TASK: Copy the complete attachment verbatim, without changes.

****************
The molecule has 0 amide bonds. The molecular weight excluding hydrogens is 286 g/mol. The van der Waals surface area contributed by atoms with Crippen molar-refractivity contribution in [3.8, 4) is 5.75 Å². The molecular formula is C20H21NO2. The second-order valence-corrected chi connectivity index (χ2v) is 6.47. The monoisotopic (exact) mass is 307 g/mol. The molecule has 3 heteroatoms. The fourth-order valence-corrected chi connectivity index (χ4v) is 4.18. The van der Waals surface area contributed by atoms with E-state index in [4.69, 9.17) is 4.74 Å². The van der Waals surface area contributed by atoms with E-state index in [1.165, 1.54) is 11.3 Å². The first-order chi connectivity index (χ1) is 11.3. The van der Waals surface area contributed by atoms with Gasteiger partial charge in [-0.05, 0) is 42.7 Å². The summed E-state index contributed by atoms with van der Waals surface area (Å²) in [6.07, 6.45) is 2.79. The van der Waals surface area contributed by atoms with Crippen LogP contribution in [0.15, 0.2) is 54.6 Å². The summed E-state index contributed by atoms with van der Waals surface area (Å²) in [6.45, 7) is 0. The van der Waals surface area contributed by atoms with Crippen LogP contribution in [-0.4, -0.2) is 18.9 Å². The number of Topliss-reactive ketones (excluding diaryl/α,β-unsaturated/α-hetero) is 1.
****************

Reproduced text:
The molecule has 0 amide bonds. The molecular weight excluding hydrogens is 286 g/mol. The van der Waals surface area contributed by atoms with Crippen molar-refractivity contribution in [3.8, 4) is 5.75 Å². The molecular formula is C20H21NO2. The second-order valence-corrected chi connectivity index (χ2v) is 6.47. The monoisotopic (exact) mass is 307 g/mol. The molecule has 3 heteroatoms. The fourth-order valence-corrected chi connectivity index (χ4v) is 4.18. The van der Waals surface area contributed by atoms with E-state index in [4.69, 9.17) is 4.74 Å². The van der Waals surface area contributed by atoms with E-state index in [1.165, 1.54) is 11.3 Å². The first-order chi connectivity index (χ1) is 11.3. The van der Waals surface area contributed by atoms with Gasteiger partial charge in [-0.05, 0) is 42.7 Å². The summed E-state index contributed by atoms with van der Waals surface area (Å²) in [6.07, 6.45) is 2.79. The van der Waals surface area contributed by atoms with Crippen LogP contribution in [0.15, 0.2) is 54.6 Å². The summed E-state index contributed by atoms with van der Waals surface area (Å²) in [6.45, 7) is 0. The van der Waals surface area contributed by atoms with Crippen LogP contribution in [-0.4, -0.2) is 18.9 Å². The number of Topliss-reactive ketones (excluding diaryl/α,β-unsaturated/α-hetero) is 1.